First Place—Photo Journalism & Sports
Lindsey Wasson
Lindsey Wasson

Where are you based?
Seattle, Washington.

Where did you attend school?
Seattle University, where I’m in the BFA Photography program.

What previous contests or awards have you won?
In 2009, when I was a senior in high school, I received one of 10 scholarships from the North American Nature Photography Association (NANPA). I also placed 2nd in the 2009 Washington State High School Photo Competition in the Animal category. In Summer 2010, I was part of a Seattle-based group of college photographers chosen by the Young Photographers Alliance (YPA) to work with practicing photojournalist Dan Lamont.

Have you been published previously?
Several past articles of Teen Ink, Nature’s Best Photography Fall 2010 Windland Smith International Photo Competition issue, and Photographic Center Northwest’s 4th annual photo book.

What equipment do you use?
Nikon D300, Nikon lenses, Adobe Lightroom, Adobe Photoshop.

About This Photograph:
On October 22, 2010, I took this photograph at an anti-police brutality protest. The October 22nd Coalition to Stop Police Brutality gathered about 200 protesters at Seattle Central Community College. There, they voiced their opinions about recent shootings of citizens by Seattle Police. The main focus was on the death of John T. Williams, a local First Nations woodcarver who was shot on August 30, 2010. I was originally covering this protest as part of my work for Seattle University’s student newspaper, The Spectator. Having never shot a protest before, I had little idea what to expect.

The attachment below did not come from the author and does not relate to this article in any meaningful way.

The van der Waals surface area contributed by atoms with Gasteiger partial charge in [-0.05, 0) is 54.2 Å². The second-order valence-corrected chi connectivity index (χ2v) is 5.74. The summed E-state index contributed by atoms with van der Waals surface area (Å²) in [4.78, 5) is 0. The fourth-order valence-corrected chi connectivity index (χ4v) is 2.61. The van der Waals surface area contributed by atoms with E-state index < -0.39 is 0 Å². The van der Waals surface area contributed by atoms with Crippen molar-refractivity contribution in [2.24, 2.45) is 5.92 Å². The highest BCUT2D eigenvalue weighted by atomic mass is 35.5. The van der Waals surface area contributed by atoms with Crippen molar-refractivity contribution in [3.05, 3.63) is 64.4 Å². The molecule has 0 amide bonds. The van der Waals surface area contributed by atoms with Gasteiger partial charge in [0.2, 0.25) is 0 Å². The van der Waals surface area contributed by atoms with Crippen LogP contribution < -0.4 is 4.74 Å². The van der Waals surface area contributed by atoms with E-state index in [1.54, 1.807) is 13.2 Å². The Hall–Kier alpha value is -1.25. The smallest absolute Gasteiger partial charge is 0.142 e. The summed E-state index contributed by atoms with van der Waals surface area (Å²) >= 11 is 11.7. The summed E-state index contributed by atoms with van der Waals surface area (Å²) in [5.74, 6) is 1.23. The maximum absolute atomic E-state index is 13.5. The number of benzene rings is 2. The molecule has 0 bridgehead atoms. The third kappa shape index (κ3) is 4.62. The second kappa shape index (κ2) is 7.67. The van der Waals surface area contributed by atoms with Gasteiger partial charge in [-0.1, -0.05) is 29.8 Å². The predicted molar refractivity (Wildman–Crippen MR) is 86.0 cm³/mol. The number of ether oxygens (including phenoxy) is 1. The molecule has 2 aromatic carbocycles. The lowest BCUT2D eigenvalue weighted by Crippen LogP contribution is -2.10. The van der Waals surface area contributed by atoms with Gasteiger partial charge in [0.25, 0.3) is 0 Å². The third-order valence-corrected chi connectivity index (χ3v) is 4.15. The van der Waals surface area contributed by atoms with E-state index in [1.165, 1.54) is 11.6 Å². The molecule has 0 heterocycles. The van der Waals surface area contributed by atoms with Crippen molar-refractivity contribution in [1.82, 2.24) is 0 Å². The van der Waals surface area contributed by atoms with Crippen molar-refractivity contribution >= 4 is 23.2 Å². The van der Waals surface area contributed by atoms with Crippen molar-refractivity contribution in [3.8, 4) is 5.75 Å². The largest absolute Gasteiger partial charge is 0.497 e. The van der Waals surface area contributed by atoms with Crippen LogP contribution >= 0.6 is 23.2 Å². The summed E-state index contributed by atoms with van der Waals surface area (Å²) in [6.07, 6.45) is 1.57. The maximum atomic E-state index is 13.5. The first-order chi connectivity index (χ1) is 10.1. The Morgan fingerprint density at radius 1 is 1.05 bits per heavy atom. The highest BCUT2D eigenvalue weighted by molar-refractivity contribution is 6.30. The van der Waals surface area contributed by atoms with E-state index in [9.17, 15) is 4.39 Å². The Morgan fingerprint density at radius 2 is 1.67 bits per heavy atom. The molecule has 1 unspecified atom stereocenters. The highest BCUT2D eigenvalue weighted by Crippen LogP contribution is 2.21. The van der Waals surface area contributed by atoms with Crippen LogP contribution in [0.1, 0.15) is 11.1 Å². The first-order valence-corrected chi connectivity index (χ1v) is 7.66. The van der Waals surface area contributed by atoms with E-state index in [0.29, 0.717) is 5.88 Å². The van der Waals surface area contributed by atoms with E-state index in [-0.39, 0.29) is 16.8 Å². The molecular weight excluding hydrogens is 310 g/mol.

Often running backward to keep up with the rather quick-footed protesters, I spotted these two next to me and immediately knew the smoke emanating from the pipe would make a dynamic photo. As we marched past the Paramount in downtown, I took advantage of a slight lull to crouch down in front of the two young men. As I was doing so, I noticed the “End Policing” sign held up in the background, which I included for context.

Small details seem to enhance the photo. On the wires behind them are the reflections of the police motorcycles ironically monitoring the protest; the small light between the wires is a police helicopter following the march. The smoking protester also has a button of John T. Williams pinned to his jacket. The upward angle I shot at allowed me to include all of these elements while placing the protesters in a visual position of dominance to reflect their strong convictions.

To see more of Lindsey Wasson’s photography, go to www.lindseywasson.com.


 
 

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